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LogJam and Proxy [Feb. 7th, 2006|05:52 pm]
LogJam
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[anupamsr]
[Current Mood |confusedconfused]

Hi,

I am using LogJam on Gentoo. So basically it is configured with this option:
./configure --prefix=/usr --host=i686-pc-linux-gnu --mandir=/usr/share/man --infodir=/usr/share/info --datadir=/usr/share --sysconfdir=/etc --localstatedir=/var/lib --with-gtk --without-gtkhtml --with-gtkspell --without-librsvg --with-sqlite3 --without-xmms --build=i686-pc-linux-gnu

When I start LogJam it gives me a windows in which I can give my login and password but there is no place to specify the proxy. I am using a transparent proxy which requires no authentication. These are my environment variables:
$ env | grep http
http_proxy=http://localhost:3128
https_proxy=http://localhost:3128
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Comments:
(Deleted comment)
From: anupamsr
2006-02-09 12:53 pm (UTC)

Arigaato!

Thanks it worked!!
(Reply) (Parent) (Thread)
From: node
2006-02-09 03:53 pm (UTC)
By definition, if it's a transparent proxy, you don't need to provide its address/port info.
(Reply) (Thread)
[User Picture]From: giantlaser
2006-02-09 11:26 pm (UTC)
Correct. To make it a transparent proxy, use iptables to redirect your own traffic bound for ports 80 (HTTP) and 443 (HTTPS) to your local port 3128.

Assuming your proxy software runs as a different uid than you, set a rule like so:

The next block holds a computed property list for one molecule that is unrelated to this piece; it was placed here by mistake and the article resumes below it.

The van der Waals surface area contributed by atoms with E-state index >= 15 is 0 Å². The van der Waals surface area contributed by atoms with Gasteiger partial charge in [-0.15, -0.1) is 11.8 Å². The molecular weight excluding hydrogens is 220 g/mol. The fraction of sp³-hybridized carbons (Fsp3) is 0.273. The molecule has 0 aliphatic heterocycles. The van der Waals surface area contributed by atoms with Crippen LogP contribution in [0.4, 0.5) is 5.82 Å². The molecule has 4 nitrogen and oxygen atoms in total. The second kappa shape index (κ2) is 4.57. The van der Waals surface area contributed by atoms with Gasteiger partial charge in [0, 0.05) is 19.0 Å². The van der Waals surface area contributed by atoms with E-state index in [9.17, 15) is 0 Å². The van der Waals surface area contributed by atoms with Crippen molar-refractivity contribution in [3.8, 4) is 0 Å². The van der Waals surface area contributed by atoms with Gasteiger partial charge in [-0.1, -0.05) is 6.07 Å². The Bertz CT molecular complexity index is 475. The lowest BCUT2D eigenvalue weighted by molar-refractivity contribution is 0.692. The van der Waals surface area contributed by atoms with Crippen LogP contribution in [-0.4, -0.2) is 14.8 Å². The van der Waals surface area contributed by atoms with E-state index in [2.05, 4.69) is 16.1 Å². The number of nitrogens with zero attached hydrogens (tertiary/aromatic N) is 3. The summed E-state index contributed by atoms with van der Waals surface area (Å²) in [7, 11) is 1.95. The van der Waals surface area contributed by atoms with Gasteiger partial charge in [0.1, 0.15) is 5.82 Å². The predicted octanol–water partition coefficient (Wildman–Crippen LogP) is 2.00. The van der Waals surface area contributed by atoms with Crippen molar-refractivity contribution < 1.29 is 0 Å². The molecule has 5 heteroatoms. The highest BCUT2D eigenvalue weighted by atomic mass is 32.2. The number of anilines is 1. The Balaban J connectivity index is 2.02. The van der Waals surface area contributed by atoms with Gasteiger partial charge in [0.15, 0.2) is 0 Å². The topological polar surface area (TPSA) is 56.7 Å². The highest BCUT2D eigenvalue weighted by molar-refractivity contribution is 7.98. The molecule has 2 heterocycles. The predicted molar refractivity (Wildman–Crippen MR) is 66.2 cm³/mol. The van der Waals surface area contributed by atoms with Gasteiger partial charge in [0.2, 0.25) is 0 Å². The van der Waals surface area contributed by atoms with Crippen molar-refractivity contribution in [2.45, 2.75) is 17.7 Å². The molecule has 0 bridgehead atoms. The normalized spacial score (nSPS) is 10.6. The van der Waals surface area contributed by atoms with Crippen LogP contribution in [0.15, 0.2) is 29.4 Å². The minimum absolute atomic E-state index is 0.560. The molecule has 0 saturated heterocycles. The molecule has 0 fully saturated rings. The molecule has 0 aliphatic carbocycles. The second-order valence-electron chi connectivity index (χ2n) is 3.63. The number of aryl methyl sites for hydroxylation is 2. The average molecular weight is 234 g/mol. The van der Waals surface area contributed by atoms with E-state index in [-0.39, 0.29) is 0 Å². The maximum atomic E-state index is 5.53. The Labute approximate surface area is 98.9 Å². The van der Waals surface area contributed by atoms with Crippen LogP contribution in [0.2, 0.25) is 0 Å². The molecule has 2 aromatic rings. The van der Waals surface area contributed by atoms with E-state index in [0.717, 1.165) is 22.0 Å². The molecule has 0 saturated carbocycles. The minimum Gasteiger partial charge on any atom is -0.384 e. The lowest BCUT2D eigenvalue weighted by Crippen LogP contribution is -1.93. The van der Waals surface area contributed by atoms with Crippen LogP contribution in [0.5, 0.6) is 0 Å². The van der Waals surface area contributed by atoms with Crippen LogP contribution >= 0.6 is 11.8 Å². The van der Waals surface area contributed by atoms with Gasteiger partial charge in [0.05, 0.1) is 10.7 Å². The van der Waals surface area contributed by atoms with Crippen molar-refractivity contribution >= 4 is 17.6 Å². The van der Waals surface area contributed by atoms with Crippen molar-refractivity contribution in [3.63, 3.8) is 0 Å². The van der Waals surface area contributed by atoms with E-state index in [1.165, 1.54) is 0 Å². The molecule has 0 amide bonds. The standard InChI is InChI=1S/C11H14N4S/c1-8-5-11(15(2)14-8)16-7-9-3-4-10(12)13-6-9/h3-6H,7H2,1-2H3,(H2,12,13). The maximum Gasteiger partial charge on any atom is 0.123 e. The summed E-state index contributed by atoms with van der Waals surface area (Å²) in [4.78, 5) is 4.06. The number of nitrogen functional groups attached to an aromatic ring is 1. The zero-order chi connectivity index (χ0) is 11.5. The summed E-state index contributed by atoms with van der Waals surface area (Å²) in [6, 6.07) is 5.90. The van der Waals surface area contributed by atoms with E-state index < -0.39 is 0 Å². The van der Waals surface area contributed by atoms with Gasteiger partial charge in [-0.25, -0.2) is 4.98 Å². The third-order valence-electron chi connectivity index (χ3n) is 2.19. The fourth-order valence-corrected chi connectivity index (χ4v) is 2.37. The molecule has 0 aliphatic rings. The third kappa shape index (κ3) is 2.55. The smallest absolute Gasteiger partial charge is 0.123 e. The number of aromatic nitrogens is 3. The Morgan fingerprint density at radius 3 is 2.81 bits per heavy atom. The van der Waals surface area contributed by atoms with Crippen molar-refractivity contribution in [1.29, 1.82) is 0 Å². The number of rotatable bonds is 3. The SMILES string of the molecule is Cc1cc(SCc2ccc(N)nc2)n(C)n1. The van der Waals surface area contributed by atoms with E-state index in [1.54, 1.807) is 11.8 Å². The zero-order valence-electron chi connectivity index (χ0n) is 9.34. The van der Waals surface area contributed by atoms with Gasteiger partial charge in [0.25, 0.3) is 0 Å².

iptables -t nat -A OUTPUT -m owner ! --uid-owner 99 -p tcp -m tcp --dport 80 -j REDIRECT --to-ports 3128

Replace "99" with the uid the proxy runs as. Be careful with this - if you don't include the "-m owner ! --uid-owner 99", you will create a loop in iptables for all port-80-bound traffic. This -m owner rule excludes the proxy's traffic but catches everyone else's.

Create a second rule for --dport 443 to catch HTTPS.

Finally, you will need to put these in an /etc/init.d/ script or something that runs as root at boot time, or the changes will be lost on restart.

If you totally bork routing or your firewall, here is your "help, save me!" command:

iptables -F
(Reply) (Parent) (Thread)
From: anupamsr
2006-02-10 05:37 pm (UTC)

yeah!

I do use iptables. I used this tutorial to set it up:
http://www.tldp.org/HOWTO/TransparentProxy.html

But when I do netstat | grep 3128 I see my original proxy as well as localhost. Until now I have been able to use my local proxy only for those applications that use http_proxy variable.
(Reply) (Parent) (Thread)
From: evan
2006-02-09 04:35 pm (UTC)
Hm, should probably use those env vars where appropriate...
(Reply) (Thread)
[User Picture]From: gaal
2006-02-09 10:36 pm (UTC)
I think one of our networking backends already does.
(Reply) (Parent) (Thread)
From: evan
2006-02-09 11:47 pm (UTC)
Feh on multiple networking backends! I should remove 'em all! ;)

It would be so much nicer to just require GNOME sometimes...
(Reply) (Parent) (Thread)